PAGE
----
The mission of the Wikimedia Foundation is to empower and engage people around the world to collect and develop educational content under a free license or in the public domain, and to disseminate it effectively and globally. Wikimedia Mission statement

As an education movement we aim to empower and engage people effectively and globally.

When the Wikimedia mission was written (2007?), already there were “fake news” and “misinformation” online, but its impact to the society was marginal. To respond to this development, we should be even more education movement that ever before.

Distributing educational content is not enough, unfortunately. We should have a greater impact to people’s ability to understand what is knowledge and how it is created. People who do not vaccinate their children, because they are afraid that vaccines include chemicals, are not stupid. They are uneducated.

People come-up with silly and dangerous ideas because they do not know how knowledge is created. When you have an idea of the “reliable and self-correcting knowledge” you are more likely to make a right conclusions on information found online. This may sound trivial (and it of course is for most of us reading this blog), but this kind of lack of education is a reason of most, if not all, the problems of our time.

It looks that disseminating knowledge is not enough. As an educational movement Wikimedia could do much more by raising people awareness on how knowledge is created. Editing is knowledge creation. Everyone should edit Wikipedia — or well, let say, know how it is done.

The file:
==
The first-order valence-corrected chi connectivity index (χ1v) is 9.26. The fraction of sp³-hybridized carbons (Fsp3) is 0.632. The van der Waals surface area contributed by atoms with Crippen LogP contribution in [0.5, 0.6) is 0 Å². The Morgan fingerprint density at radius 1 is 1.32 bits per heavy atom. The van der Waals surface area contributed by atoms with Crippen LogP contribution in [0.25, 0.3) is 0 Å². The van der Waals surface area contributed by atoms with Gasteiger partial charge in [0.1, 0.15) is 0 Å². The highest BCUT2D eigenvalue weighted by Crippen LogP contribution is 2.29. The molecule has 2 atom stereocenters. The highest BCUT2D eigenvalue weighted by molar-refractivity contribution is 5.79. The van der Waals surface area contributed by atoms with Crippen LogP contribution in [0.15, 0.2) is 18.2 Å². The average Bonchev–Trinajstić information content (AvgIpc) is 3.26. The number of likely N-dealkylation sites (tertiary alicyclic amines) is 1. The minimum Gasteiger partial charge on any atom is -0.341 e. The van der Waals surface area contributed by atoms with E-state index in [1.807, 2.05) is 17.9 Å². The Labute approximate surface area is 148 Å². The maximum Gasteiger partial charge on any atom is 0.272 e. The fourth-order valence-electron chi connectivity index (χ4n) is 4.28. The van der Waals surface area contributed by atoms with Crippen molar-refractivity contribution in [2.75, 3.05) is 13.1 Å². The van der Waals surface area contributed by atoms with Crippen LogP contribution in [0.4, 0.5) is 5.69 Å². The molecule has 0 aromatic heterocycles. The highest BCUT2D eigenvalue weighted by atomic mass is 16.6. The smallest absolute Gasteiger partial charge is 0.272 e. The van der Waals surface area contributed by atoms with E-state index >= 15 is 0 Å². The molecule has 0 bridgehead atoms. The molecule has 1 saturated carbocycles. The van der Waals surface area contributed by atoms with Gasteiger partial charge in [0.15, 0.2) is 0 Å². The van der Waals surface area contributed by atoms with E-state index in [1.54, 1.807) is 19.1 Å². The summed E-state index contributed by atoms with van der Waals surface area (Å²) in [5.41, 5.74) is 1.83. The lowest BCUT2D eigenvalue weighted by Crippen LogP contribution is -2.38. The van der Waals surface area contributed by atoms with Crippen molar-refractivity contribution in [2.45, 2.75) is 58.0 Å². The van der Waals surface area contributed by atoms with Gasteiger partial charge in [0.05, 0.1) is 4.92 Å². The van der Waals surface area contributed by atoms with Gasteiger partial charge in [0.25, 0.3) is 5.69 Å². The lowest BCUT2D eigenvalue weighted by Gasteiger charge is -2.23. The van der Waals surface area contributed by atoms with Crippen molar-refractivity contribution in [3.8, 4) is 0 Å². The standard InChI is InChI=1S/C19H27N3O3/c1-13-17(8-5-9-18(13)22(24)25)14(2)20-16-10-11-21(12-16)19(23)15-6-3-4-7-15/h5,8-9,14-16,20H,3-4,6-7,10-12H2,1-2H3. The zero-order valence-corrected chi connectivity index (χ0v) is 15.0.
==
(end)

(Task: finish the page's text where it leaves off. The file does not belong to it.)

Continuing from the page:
Today about 50% of Internet traffic is on “social media”. These are the “village pumps” where people today get their education. How to be the voice of reason in social media services should be high in our list of priorities.

In the current draft document the Wikimedia’s role as an education movement is minimal. If we look to the year 2030 (climate change, migration etc.) we for sure should pay attention to this.

(3) Wikimedia is an internet movement

Somehow the Wikimedia’s role of being and internet movement is also hidden from the draft document. In the first session of the Wikimania, Gabriella Coleman said something like: “when the everyone gets on the Internet, you also get the world’s problems on the Internet”. What we should think, is how do we respond to this?

Internet is the roads, bridges and villages of our time. In the Wikimedia movement we definitely have an interest to care how they are, who owns them and how people can use them. Therefore we must keep on making noice about net neutrality, privacy, anonymity, open standards, open source, free licenses, access etc. For the Wikimedia these are important for obvious reasons.

Decisions on these topics are political. As individuals we also do decisions on things related to these everyday, whatever we are developers, editors or users in the Wikimedia movement.

Thanks for reading.

The vocation of every man and woman is to serve other people.” – Leo Tolstoy